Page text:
Coors: Keep feds out of state water law |

Coors: Keep feds out of state water law

Scott N. Miller
Photo special to the DailyBeer magnate Pete Coors is in a tight contest with former Rep. Bob Schaffer for the Republican nomination for U.S. Senate.

Editor’s note: The four men seeking to replace retiring U.S. Senator Ben Nighthorse Campbell bring a broad diversity of views to the race. All have spoken about a number of issues. But what about Eagle County issues. We asked all four candidates for their views on the same three issues: water, immigration and transportation.

If anyone in the Colorado Senate race has name recognition, it’s Pete Coors. The family name shows up on countless bottles and cans at liquor and grocery stores across the state, and, of course, is on the gates at Denver’s major league baseball stadium.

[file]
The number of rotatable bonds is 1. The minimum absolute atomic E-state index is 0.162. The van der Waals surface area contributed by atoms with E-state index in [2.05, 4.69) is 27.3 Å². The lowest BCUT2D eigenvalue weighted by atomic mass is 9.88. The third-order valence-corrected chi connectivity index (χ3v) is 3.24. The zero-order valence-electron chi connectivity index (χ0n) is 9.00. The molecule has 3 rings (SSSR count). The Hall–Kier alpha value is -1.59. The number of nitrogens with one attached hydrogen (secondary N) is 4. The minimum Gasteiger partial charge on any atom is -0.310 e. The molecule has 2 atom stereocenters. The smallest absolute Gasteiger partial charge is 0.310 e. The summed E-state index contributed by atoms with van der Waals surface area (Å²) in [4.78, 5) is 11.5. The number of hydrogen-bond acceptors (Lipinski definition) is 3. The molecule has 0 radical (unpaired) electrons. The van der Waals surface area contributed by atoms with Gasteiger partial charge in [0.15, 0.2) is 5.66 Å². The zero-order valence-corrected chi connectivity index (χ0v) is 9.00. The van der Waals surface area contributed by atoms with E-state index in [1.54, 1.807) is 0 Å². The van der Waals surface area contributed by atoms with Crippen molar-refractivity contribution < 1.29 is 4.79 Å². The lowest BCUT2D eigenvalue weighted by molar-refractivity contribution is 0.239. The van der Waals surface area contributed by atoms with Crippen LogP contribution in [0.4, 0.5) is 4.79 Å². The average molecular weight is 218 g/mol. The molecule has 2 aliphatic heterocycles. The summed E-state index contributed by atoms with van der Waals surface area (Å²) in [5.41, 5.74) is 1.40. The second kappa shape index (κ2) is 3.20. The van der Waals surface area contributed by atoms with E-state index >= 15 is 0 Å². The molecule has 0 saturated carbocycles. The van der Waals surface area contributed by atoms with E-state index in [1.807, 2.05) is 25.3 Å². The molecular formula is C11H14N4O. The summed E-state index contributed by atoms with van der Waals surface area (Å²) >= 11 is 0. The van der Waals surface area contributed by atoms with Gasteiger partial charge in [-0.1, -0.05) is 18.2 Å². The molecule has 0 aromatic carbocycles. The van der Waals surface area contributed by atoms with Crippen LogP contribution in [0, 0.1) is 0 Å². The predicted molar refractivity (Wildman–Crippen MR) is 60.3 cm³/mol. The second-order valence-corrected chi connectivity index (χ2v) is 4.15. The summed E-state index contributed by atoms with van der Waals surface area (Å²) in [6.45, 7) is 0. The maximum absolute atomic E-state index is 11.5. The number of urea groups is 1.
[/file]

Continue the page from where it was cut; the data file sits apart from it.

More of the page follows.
After a lifetime in business, Coors this spring hesitated, then jumped into the race for the U.S. Senate seat being given up by Ben Nighthorse Campbell. Coors, a political neophyte, is still forming his positions on any number topics of national and state concern. Still, he was able to quickly share his views on:Immigration: “We need to get people legally living and working in this country, but without an amnesty; that would just encourage people to break the law,” Coors said. “It’s crucial that we get control of our borders.”Water: “That’s a state issue,” Coors said. “The fight between the Western Slope and the Front Range has to get fixed and we have to keep more water in the state.”Once the people of the state can decide how to address future water needs, Coors said he would work to provide federal money to help fund new projects.On the touchy subject of a “federal reserve water right,” which would increase streamflows through federal land, especially wilderness areas, Coors had a definite answer:”Colorado has wonderful water law,” he said. “The federal government shouldn’t disturb private property rights.”Transportation: Coors said Campbell and Sen. Wayne Allard have done a good job of including Colorado’s needs in the current federal transportation bill. “The biggest transportation problem in Colorado is traffic through Clear Creek County on Interstate 70,” Coors said. “People who are turned off on that trip aren’t coming to Vail. We have to find a solution to that, but it’s probably not the monorail. In the summers, people move around too much to make that practical.”

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